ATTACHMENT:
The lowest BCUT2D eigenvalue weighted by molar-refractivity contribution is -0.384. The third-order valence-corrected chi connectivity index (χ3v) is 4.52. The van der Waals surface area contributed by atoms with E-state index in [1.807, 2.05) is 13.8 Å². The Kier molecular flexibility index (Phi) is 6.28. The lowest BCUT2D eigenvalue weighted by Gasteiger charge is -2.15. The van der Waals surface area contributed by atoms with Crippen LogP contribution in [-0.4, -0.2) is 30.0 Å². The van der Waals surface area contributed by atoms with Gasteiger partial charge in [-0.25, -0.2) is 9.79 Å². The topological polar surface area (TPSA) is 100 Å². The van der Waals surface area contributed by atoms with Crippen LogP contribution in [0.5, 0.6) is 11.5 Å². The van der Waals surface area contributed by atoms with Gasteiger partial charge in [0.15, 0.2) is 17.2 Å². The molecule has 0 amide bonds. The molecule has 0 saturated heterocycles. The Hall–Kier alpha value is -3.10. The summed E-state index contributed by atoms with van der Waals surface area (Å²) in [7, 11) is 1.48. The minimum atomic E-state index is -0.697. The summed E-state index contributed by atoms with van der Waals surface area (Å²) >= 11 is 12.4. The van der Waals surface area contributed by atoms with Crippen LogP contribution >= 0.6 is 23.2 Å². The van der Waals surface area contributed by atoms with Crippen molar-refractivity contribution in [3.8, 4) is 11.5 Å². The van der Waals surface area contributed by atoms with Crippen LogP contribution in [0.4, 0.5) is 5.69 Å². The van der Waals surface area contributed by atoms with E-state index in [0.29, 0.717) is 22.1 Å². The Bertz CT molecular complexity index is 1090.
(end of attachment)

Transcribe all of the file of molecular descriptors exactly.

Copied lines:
The lowest BCUT2D eigenvalue weighted by molar-refractivity contribution is -0.384. The third-order valence-corrected chi connectivity index (χ3v) is 4.52. The van der Waals surface area contributed by atoms with E-state index in [1.807, 2.05) is 13.8 Å². The Kier molecular flexibility index (Phi) is 6.28. The lowest BCUT2D eigenvalue weighted by Gasteiger charge is -2.15. The van der Waals surface area contributed by atoms with Crippen LogP contribution in [-0.4, -0.2) is 30.0 Å². The van der Waals surface area contributed by atoms with Gasteiger partial charge in [-0.25, -0.2) is 9.79 Å². The topological polar surface area (TPSA) is 100 Å². The van der Waals surface area contributed by atoms with Crippen LogP contribution in [0.5, 0.6) is 11.5 Å². The van der Waals surface area contributed by atoms with Gasteiger partial charge in [0.15, 0.2) is 17.2 Å². The molecule has 0 amide bonds. The molecule has 0 saturated heterocycles. The Hall–Kier alpha value is -3.10. The summed E-state index contributed by atoms with van der Waals surface area (Å²) in [7, 11) is 1.48. The minimum atomic E-state index is -0.697. The summed E-state index contributed by atoms with van der Waals surface area (Å²) >= 11 is 12.4. The van der Waals surface area contributed by atoms with Crippen LogP contribution >= 0.6 is 23.2 Å². The van der Waals surface area contributed by atoms with Crippen molar-refractivity contribution in [3.8, 4) is 11.5 Å². The van der Waals surface area contributed by atoms with Crippen LogP contribution in [0.4, 0.5) is 5.69 Å². The van der Waals surface area contributed by atoms with E-state index in [0.29, 0.717) is 22.1 Å². The Bertz CT molecular complexity index is 1090.